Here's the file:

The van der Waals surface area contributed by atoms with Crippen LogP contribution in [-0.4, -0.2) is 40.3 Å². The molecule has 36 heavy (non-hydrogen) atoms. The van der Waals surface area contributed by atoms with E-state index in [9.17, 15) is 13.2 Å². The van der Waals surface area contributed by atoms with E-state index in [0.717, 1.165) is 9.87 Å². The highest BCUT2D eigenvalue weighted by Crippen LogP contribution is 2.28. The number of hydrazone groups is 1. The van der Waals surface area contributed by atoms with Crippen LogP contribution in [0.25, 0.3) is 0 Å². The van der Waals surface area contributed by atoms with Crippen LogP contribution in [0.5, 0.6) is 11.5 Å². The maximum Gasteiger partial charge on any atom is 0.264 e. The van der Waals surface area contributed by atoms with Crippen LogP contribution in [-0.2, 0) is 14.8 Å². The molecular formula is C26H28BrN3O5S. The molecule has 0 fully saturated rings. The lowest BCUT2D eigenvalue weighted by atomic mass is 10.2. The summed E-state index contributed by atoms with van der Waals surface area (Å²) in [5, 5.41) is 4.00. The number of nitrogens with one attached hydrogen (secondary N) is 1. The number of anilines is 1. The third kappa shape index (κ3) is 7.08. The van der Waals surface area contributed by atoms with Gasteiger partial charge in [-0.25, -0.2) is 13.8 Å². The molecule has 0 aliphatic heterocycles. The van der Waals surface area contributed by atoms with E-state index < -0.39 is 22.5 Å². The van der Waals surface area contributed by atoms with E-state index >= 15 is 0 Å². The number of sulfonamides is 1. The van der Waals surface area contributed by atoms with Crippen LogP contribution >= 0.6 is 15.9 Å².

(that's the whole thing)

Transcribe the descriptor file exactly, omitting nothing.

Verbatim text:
The van der Waals surface area contributed by atoms with Crippen LogP contribution in [-0.4, -0.2) is 40.3 Å². The molecule has 36 heavy (non-hydrogen) atoms. The van der Waals surface area contributed by atoms with E-state index in [9.17, 15) is 13.2 Å². The van der Waals surface area contributed by atoms with E-state index in [0.717, 1.165) is 9.87 Å². The highest BCUT2D eigenvalue weighted by Crippen LogP contribution is 2.28. The number of hydrazone groups is 1. The van der Waals surface area contributed by atoms with Crippen LogP contribution in [0.25, 0.3) is 0 Å². The van der Waals surface area contributed by atoms with Crippen LogP contribution in [0.5, 0.6) is 11.5 Å². The maximum Gasteiger partial charge on any atom is 0.264 e. The van der Waals surface area contributed by atoms with Crippen LogP contribution in [-0.2, 0) is 14.8 Å². The molecular formula is C26H28BrN3O5S. The molecule has 0 fully saturated rings. The lowest BCUT2D eigenvalue weighted by atomic mass is 10.2. The summed E-state index contributed by atoms with van der Waals surface area (Å²) in [5, 5.41) is 4.00. The number of nitrogens with one attached hydrogen (secondary N) is 1. The number of anilines is 1. The third kappa shape index (κ3) is 7.08. The van der Waals surface area contributed by atoms with Gasteiger partial charge in [-0.25, -0.2) is 13.8 Å². The molecule has 0 aliphatic heterocycles. The van der Waals surface area contributed by atoms with E-state index < -0.39 is 22.5 Å². The van der Waals surface area contributed by atoms with E-state index >= 15 is 0 Å². The number of sulfonamides is 1. The van der Waals surface area contributed by atoms with Crippen LogP contribution >= 0.6 is 15.9 Å².